Creating works of art out of old refrigerators (above and below) is one way to keep inefficient refrigerators that could be safety hazards out of circulation without having to send them to the junk heap.

Creating works of art out of old refrigerators is one way to keep inefficient refrigerators that could be safety hazards out of circulation without having to send them to the junk heap. That seems to be one reason why a public utility - Commonwealth Edison - commissioned artists to use old refrigerators - some from the ’50s and ’60s - as artistic statements.

I’m not going to pretend to understand what the artists were trying to “say” but the project - which included three “statements” at a children’s museum (The Discovery Center of Rockford, Ill.) near where I live - did bring out important points about efficiency and environmental awareness; and, for me, safety.

The nameplates at the bottom of each artwork gave long titles for the works and the artists’ names, but also noted that much newer refrigeration equipment is a whole heck of a lot more energy efficient. Getting rid of the oldies makes a lot of sense for any piece of HVACR equipment.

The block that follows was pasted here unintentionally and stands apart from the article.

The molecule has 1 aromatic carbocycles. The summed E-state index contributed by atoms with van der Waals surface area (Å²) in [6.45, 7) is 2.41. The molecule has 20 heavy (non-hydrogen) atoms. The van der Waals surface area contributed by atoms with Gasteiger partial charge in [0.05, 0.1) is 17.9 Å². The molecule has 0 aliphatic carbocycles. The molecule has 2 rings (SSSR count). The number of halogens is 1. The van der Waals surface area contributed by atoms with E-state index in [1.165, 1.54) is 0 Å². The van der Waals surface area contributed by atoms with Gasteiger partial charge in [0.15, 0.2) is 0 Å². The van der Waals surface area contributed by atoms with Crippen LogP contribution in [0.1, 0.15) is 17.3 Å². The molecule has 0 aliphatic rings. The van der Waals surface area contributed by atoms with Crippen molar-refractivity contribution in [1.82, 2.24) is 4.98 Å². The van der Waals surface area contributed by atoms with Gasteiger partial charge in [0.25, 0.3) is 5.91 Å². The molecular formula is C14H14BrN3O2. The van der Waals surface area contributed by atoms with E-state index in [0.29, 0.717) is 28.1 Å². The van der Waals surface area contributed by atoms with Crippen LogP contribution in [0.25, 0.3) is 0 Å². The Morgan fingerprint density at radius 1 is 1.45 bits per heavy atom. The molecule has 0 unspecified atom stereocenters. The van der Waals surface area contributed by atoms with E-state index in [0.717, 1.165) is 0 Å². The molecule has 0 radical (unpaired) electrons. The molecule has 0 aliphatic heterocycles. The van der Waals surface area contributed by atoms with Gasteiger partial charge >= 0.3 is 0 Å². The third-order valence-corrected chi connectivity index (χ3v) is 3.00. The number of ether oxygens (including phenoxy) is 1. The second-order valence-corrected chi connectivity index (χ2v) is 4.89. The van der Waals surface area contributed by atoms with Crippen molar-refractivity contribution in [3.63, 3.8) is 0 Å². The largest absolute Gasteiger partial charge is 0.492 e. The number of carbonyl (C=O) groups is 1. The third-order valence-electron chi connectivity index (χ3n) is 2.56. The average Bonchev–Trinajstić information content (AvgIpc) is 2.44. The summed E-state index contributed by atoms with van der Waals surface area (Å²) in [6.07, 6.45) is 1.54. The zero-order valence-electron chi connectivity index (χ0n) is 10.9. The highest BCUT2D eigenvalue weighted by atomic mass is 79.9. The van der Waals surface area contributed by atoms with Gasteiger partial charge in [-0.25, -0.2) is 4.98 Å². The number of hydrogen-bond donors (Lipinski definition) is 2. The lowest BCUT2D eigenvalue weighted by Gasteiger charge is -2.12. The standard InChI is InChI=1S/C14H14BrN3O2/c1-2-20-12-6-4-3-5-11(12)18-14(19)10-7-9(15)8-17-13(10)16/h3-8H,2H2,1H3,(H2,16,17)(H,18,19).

And obviously a work of art is not going to end up in some landfill or junk yard - which has to make environmentalists happy.

The safety issue strikes home for me. For many years the Refrigeration Service Engineers Society Auxiliary (RSESA) had a campaign called TOD (Take off The Doors) encouraging contractors who came across old decommissioned refrigerators to remove the doors before placing them at curbside for eventual pickup and disposal. Those old refrigerators latched and the tragic problem was that children would sometimes play in them, get caught if the door latched and suffocate. (Frankly I have a similar concern for the newer refrigerators. Even though the doors can be pushed open from the inside, it might not be all that easy for a small, scared child.)

The old refrigerators at the museum had the doors securely sealed shut, and the artwork also securely wrapped around the entire exteriors.

So, here’s the deal. I went to look at the refrigerator artwork because I’m a refrigeration guy and I was curious. I ended up being more aware than ever about the need for safety in dealing with any piece of equipment - for both service technicians and end-users.

I hope any of us who is near a piece of HVACR equipment thinks safety first and foremost.

Publication date: 12/06/2010